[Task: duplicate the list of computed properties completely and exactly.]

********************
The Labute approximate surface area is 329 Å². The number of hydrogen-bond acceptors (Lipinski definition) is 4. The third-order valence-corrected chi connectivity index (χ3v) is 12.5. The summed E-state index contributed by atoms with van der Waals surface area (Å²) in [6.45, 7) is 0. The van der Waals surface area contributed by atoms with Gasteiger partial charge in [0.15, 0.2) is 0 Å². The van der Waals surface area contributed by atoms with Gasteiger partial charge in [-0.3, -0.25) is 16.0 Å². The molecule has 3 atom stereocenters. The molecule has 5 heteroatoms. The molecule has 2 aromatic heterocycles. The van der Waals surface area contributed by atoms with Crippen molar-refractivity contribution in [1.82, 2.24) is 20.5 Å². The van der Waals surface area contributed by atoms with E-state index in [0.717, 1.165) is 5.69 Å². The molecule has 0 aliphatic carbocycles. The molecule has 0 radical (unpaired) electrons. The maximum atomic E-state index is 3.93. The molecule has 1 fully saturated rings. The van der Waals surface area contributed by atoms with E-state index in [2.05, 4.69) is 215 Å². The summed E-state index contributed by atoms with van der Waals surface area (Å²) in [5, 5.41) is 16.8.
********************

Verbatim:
The Labute approximate surface area is 329 Å². The number of hydrogen-bond acceptors (Lipinski definition) is 4. The third-order valence-corrected chi connectivity index (χ3v) is 12.5. The summed E-state index contributed by atoms with van der Waals surface area (Å²) in [6.45, 7) is 0. The van der Waals surface area contributed by atoms with Gasteiger partial charge in [0.15, 0.2) is 0 Å². The van der Waals surface area contributed by atoms with Gasteiger partial charge in [-0.3, -0.25) is 16.0 Å². The molecule has 3 atom stereocenters. The molecule has 5 heteroatoms. The molecule has 2 aromatic heterocycles. The van der Waals surface area contributed by atoms with Crippen molar-refractivity contribution in [1.82, 2.24) is 20.5 Å². The van der Waals surface area contributed by atoms with E-state index in [0.717, 1.165) is 5.69 Å². The molecule has 0 aliphatic carbocycles. The molecule has 0 radical (unpaired) electrons. The maximum atomic E-state index is 3.93. The molecule has 1 fully saturated rings. The van der Waals surface area contributed by atoms with E-state index in [2.05, 4.69) is 215 Å². The summed E-state index contributed by atoms with van der Waals surface area (Å²) in [5, 5.41) is 16.8.